Northern Ireland isn’t a big place and I’m articulate/ opinionated/gobby, so I’m often wheeled out when they want someone to talk about children’s books/reading/libraries on the radio.
This time it was to comment on a poll commissioned by the BBC Love To Read campaign, which asked 1,000 parents which books children should read. The list has courted some controversy, with Booktrust suggesting that it’s too focused on classics. (http://www.telegraph.co.uk/news/2016/07/10/bbc-childrens-book-list-too-focused-on-daunting-classics-booktru/ )
What children’s books had meant most to me growing up? the producer asked during our briefing. I mentioned a few. Hmm, she said. She obviously hadn’t heard of any of them.
Which is fine. My favourites are my favourites. Your favourites are yours. Of the ‘top ten’ in the BBC poll, none has particular resonance for me. That doesn’t mean they won’t for you. The list includes nothing published this century, and I wouldn’t describe either To Kill A Mockingbird or The Bible as children’s books, but, in the words of Miss Jean Brodie, ‘For those who like that kind of thing, that is the kind of thing they like.’
Just in case you care, here is the list:
The BBC’s top ten recommended books:
Harry Potter and the Philosopher's Stone by J K Rowling
The BFG by Roald Dahl
To Kill A Mockingbird by Harper Lee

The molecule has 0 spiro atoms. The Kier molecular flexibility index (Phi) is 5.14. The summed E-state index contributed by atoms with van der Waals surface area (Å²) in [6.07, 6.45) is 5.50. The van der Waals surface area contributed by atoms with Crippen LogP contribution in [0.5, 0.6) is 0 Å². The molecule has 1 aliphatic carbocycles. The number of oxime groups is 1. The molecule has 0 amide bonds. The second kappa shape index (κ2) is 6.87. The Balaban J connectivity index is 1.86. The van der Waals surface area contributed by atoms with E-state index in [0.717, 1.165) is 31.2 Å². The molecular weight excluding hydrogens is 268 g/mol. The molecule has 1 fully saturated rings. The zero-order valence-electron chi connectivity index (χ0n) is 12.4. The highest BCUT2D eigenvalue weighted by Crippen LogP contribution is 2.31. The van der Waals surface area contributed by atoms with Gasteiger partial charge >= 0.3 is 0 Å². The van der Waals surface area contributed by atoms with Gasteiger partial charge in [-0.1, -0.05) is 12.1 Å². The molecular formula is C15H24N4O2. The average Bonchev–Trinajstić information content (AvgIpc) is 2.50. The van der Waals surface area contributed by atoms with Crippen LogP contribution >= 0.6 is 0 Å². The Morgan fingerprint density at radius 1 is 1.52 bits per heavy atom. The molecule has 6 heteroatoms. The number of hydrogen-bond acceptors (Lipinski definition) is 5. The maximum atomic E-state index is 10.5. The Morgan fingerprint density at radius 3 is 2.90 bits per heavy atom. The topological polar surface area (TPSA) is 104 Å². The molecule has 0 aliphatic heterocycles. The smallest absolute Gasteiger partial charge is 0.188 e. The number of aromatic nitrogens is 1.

Alice in Wonderland by Lewis Carroll
The Famous Five by Enid Blyton
The Very Hungry Caterpillar by Eric Carle
The Wind in the Willows by Kenneth Grahame
The Gruffalo by Julia Donaldson and Axel Scheffler
The Lord of the Rings by J R R Tolkien
Last week I was at Charney with 22 other children’s writers, and as an introduction, we all talked about a favourite childhood book. 23 eulogies to 23 different books. Some of them sparked smiles and nostalgia throughout the group; many were met with polite blank stares. Of course. Because such things are totally personal and subjective.
So when I was asked, in the studio this morning, what my childhood favourites had been, I resisted the chance for a nostalgia fest. Nor had I much to say about the BBC list: I stressed that it was much more important that children were given the resources to find their own favourites. I talked about the importance of local and school libraries (of course).
But I do have my own favourites, so just for fun, and in the hope that it might encourage some ABBA readers to think of their own special books, here is my Top Ten from My Childhood. My rules were: I had to have read them as a child, and I was only allowed one book from each author. Otherwise, Antonia Forest and K.M Peyton would have dominated.
Little Women – Louisa May Alcott
The Chalet School In Exile – Elinor M. Brent-Dyer
I Wrote A Pony Book – Joanna Cannan
Harriet The Spy – Louise Fitzhugh
End Of Term – Antonia Forest
The Abbey Girls In Town – Elsie Oxenham
Flambards – K.M. Peyton
The Last Ditch – K.M. Peyton
Ballet Shoes – Noel Streatfeild
Oh, yeah: and I cheated: I couldn’t just have one KMP. Well, it’s my list!
What's on yours?
What's on yours?